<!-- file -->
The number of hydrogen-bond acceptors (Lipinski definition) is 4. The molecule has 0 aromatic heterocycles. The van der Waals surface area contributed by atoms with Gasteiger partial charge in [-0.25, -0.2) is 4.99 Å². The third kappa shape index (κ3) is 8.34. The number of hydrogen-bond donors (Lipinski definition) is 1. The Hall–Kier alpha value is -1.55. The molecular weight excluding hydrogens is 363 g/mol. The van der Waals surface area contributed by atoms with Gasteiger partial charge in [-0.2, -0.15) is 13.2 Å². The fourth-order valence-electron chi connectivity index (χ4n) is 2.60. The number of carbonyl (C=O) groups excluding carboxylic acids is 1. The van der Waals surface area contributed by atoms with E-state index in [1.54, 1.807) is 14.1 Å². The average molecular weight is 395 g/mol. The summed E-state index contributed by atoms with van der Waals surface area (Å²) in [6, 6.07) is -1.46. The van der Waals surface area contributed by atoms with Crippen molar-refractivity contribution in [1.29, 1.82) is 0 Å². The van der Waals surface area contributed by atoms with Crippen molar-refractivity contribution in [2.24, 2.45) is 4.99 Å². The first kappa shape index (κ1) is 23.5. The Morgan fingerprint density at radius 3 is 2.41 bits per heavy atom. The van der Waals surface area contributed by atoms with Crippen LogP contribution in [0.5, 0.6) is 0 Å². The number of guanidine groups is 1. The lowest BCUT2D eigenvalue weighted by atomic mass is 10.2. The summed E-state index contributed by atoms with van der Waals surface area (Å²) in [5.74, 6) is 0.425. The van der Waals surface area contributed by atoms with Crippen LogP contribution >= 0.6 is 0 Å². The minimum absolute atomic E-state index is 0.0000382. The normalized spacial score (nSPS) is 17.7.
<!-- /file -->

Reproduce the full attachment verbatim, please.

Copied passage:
The number of hydrogen-bond acceptors (Lipinski definition) is 4. The molecule has 0 aromatic heterocycles. The van der Waals surface area contributed by atoms with Gasteiger partial charge in [-0.25, -0.2) is 4.99 Å². The third kappa shape index (κ3) is 8.34. The number of hydrogen-bond donors (Lipinski definition) is 1. The Hall–Kier alpha value is -1.55. The molecular weight excluding hydrogens is 363 g/mol. The van der Waals surface area contributed by atoms with Gasteiger partial charge in [-0.2, -0.15) is 13.2 Å². The fourth-order valence-electron chi connectivity index (χ4n) is 2.60. The number of carbonyl (C=O) groups excluding carboxylic acids is 1. The van der Waals surface area contributed by atoms with E-state index in [1.54, 1.807) is 14.1 Å². The average molecular weight is 395 g/mol. The summed E-state index contributed by atoms with van der Waals surface area (Å²) in [6, 6.07) is -1.46. The van der Waals surface area contributed by atoms with Crippen molar-refractivity contribution in [1.29, 1.82) is 0 Å². The van der Waals surface area contributed by atoms with Crippen molar-refractivity contribution in [2.24, 2.45) is 4.99 Å². The first kappa shape index (κ1) is 23.5. The Morgan fingerprint density at radius 3 is 2.41 bits per heavy atom. The van der Waals surface area contributed by atoms with Crippen LogP contribution in [0.5, 0.6) is 0 Å². The number of guanidine groups is 1. The lowest BCUT2D eigenvalue weighted by atomic mass is 10.2. The summed E-state index contributed by atoms with van der Waals surface area (Å²) in [5.74, 6) is 0.425. The van der Waals surface area contributed by atoms with Crippen LogP contribution >= 0.6 is 0 Å². The minimum absolute atomic E-state index is 0.0000382. The normalized spacial score (nSPS) is 17.7.